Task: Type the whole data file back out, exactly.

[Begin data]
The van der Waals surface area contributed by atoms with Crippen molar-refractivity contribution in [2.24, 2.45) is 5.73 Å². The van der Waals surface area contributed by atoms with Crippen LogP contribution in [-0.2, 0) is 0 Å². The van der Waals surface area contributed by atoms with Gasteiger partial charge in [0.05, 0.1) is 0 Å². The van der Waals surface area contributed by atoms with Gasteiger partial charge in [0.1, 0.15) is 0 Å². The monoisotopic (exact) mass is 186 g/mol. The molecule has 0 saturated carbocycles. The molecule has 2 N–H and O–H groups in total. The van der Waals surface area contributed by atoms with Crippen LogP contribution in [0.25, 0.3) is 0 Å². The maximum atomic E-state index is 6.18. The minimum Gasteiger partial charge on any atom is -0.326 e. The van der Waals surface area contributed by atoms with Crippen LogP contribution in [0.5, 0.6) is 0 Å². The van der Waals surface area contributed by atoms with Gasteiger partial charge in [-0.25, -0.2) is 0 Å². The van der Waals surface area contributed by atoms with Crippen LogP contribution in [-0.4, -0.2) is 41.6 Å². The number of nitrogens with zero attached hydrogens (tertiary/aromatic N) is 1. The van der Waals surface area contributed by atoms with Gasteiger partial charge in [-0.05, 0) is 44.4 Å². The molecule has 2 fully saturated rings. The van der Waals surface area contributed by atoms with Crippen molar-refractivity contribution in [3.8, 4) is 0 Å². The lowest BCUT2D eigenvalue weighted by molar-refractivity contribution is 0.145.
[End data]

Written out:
The van der Waals surface area contributed by atoms with Crippen molar-refractivity contribution in [2.24, 2.45) is 5.73 Å². The van der Waals surface area contributed by atoms with Crippen LogP contribution in [-0.2, 0) is 0 Å². The van der Waals surface area contributed by atoms with Gasteiger partial charge in [0.05, 0.1) is 0 Å². The van der Waals surface area contributed by atoms with Gasteiger partial charge in [0.1, 0.15) is 0 Å². The monoisotopic (exact) mass is 186 g/mol. The molecule has 0 saturated carbocycles. The molecule has 2 N–H and O–H groups in total. The van der Waals surface area contributed by atoms with Crippen LogP contribution in [0.25, 0.3) is 0 Å². The maximum atomic E-state index is 6.18. The minimum Gasteiger partial charge on any atom is -0.326 e. The van der Waals surface area contributed by atoms with Crippen LogP contribution in [0.5, 0.6) is 0 Å². The van der Waals surface area contributed by atoms with Gasteiger partial charge in [-0.25, -0.2) is 0 Å². The van der Waals surface area contributed by atoms with Crippen LogP contribution in [-0.4, -0.2) is 41.6 Å². The number of nitrogens with zero attached hydrogens (tertiary/aromatic N) is 1. The van der Waals surface area contributed by atoms with Gasteiger partial charge in [-0.05, 0) is 44.4 Å². The molecule has 2 fully saturated rings. The van der Waals surface area contributed by atoms with Crippen molar-refractivity contribution in [3.8, 4) is 0 Å². The lowest BCUT2D eigenvalue weighted by molar-refractivity contribution is 0.145.